Last Navy and Woman WWI Vets Die, Only Three Remain

There are but three known American World War I veterans left alive, after two recent deaths.

Photo Lloyd Brown, Last Surviving Navy WWI Vet, Dies at 105 Lloyd Brown, the last known surviving World War I Navy veteran, has died. He was 105.

Brown died Thursday at the Charlotte Hall Veterans Home in St. Mary’s County, according to family and the U.S. Naval District in Washington.

His death comes days after the death of the last known surviving American female World War I veteran, Charlotte L. Winters, 109. The deaths leave three known survivors who served in the Army, and a fourth who lives in Washington state but served in the Canadian army, according to the Department of Veterans Affairs.

More on Mrs. Winters from the March 29 edition of the Baltimore Sun:

In 1916, Charlotte L. Winters called on the secretary of the Navy and asked why women weren’t allowed to enlist. A year later, she had begun her military career. This week, Mrs. Winters – the nation’s oldest female military veteran – died in her sleep at the Fahrney-Keedy life care community in Boonsboro. She was 109.

“She is the last female World War I veteran,” American Legion spokeswoman Ramona E. Joyce said yesterday.

Photo Charlotte Winters, Last WWI Woman Veteran, Dies at 109

With Mrs. Winters’ death, there are only four surviving U.S. veterans from the “war to end all wars,” according to the Scripps Howard News Service, which tracks living veterans of that war. Since the beginning of the year, six – including Mrs. Winters on Tuesday – have died.

The former Charlotte L. Barry was born Nov. 10, 1897, in Washington, the daughter of a haberdasher. Raised in Washington, she was a 1915 graduate of the Washington Business High School.

In 1916, in the midst of the war, she paid her historic visit to Navy Secretary Josephus Daniels. “She convinced him that women could be in the Navy, and her visit is corroborated in his journals. While he did not admit that she directly influenced him, he did acknowledge that they had met,” said a niece, Kelly N. Auber of Middle River.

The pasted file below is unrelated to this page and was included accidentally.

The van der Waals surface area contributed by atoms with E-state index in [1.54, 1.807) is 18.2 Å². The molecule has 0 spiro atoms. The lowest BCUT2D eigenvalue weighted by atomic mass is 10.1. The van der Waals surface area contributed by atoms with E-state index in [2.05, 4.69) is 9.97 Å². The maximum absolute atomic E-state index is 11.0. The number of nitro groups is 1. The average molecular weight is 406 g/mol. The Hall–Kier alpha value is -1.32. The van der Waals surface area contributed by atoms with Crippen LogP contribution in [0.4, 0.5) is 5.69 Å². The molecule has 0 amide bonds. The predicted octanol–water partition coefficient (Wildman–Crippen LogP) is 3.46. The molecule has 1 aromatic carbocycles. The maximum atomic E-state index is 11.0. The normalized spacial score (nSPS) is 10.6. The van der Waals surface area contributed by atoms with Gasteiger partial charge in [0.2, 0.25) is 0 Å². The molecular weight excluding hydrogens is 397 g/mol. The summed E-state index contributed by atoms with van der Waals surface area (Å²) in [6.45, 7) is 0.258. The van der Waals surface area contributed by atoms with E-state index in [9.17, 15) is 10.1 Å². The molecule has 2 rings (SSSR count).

After meeting with top Navy brass, Daniels discovered there were no existing regulations prohibiting women from serving. “A year went by before she and her sister, Sophie Bean, joined the Navy,” Mrs. Auber said. They were designated yeoman 3rd class (F), the (F) being for female. “The only restrictions were they couldn’t be sent overseas or into battle,” Mrs. Auber said. “Over 10,000 women joined [the Navy] by 1918.”

There’s no great tragedy in the passing of people who lived full lives, let alone centenarians. Still, we’re approaching the end of this era. Wikipedia has a list of all known WWI vets, separated by country. Of those serving in the American military, Frank Woodruff Buckles, born 2 February 1901, is the only one who actually served in theater. J. Russell Coffey and Harry Richard Landis were both still in training when the Armistice was signed.

Indeed, the number of surviving World War II veterans–and that war ended 27 years later–is dwindling fast.

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James Joyner
About James Joyner
James Joyner is Professor and Department Head of Security Studies at Marine Corps University's Command and Staff College. He's a former Army officer and Desert Storm veteran. Views expressed here are his own. Follow James on Twitter @DrJJoyner.


  1. randall says:

    They did what they had to do. God bless them and may they rest in peace. I am a 45 year old man and I fear that my generation will be the last to know and appreciate what these men and women did in WWI and WWII. I try to educate my three children about both world wars but they don’t seem to care. Today’s youth only seems to care about which Pop-Star in in rehab this week. I have noticed that from elementary to high school, my children’s textbooks offer very little information on the world wars. I guess now day’s our freedom comes from Hollywood.

  2. Kim Mathis says:


    A Navy Veteran,
    Kim Mathis